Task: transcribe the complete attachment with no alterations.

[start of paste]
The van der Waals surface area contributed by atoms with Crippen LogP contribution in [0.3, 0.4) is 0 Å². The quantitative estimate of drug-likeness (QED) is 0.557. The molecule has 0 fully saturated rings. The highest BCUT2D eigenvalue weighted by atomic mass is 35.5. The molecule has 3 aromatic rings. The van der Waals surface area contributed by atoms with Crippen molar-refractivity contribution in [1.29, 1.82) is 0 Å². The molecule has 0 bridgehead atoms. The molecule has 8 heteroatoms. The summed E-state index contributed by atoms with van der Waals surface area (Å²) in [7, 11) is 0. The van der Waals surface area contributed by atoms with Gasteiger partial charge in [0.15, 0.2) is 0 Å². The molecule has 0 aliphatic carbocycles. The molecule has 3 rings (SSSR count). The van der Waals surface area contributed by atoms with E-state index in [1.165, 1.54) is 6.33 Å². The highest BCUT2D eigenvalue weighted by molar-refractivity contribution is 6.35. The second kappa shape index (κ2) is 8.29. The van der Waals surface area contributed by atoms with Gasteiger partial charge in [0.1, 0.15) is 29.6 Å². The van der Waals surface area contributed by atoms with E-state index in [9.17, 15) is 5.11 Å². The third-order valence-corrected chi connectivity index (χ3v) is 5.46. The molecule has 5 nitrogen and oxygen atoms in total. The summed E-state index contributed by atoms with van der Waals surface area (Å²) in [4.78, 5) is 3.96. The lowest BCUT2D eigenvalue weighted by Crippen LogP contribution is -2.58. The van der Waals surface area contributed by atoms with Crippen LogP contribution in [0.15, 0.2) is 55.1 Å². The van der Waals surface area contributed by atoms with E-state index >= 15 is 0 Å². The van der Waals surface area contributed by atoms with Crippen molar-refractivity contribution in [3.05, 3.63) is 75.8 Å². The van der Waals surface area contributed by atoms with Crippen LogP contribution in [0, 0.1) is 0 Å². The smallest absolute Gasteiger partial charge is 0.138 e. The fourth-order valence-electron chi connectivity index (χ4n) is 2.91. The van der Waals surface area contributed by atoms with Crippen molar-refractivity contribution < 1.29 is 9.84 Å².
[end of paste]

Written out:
The van der Waals surface area contributed by atoms with Crippen LogP contribution in [0.3, 0.4) is 0 Å². The quantitative estimate of drug-likeness (QED) is 0.557. The molecule has 0 fully saturated rings. The highest BCUT2D eigenvalue weighted by atomic mass is 35.5. The molecule has 3 aromatic rings. The van der Waals surface area contributed by atoms with Crippen molar-refractivity contribution in [1.29, 1.82) is 0 Å². The molecule has 0 bridgehead atoms. The molecule has 8 heteroatoms. The summed E-state index contributed by atoms with van der Waals surface area (Å²) in [7, 11) is 0. The van der Waals surface area contributed by atoms with Gasteiger partial charge in [0.15, 0.2) is 0 Å². The molecule has 0 aliphatic carbocycles. The molecule has 3 rings (SSSR count). The van der Waals surface area contributed by atoms with E-state index in [1.165, 1.54) is 6.33 Å². The highest BCUT2D eigenvalue weighted by molar-refractivity contribution is 6.35. The second kappa shape index (κ2) is 8.29. The van der Waals surface area contributed by atoms with Gasteiger partial charge in [0.1, 0.15) is 29.6 Å². The van der Waals surface area contributed by atoms with E-state index in [9.17, 15) is 5.11 Å². The third-order valence-corrected chi connectivity index (χ3v) is 5.46. The molecule has 5 nitrogen and oxygen atoms in total. The summed E-state index contributed by atoms with van der Waals surface area (Å²) in [4.78, 5) is 3.96. The lowest BCUT2D eigenvalue weighted by Crippen LogP contribution is -2.58. The van der Waals surface area contributed by atoms with Crippen LogP contribution in [0.15, 0.2) is 55.1 Å². The van der Waals surface area contributed by atoms with E-state index >= 15 is 0 Å². The van der Waals surface area contributed by atoms with Crippen molar-refractivity contribution in [3.05, 3.63) is 75.8 Å². The van der Waals surface area contributed by atoms with Crippen LogP contribution in [0, 0.1) is 0 Å². The smallest absolute Gasteiger partial charge is 0.138 e. The fourth-order valence-electron chi connectivity index (χ4n) is 2.91. The van der Waals surface area contributed by atoms with Crippen molar-refractivity contribution < 1.29 is 9.84 Å².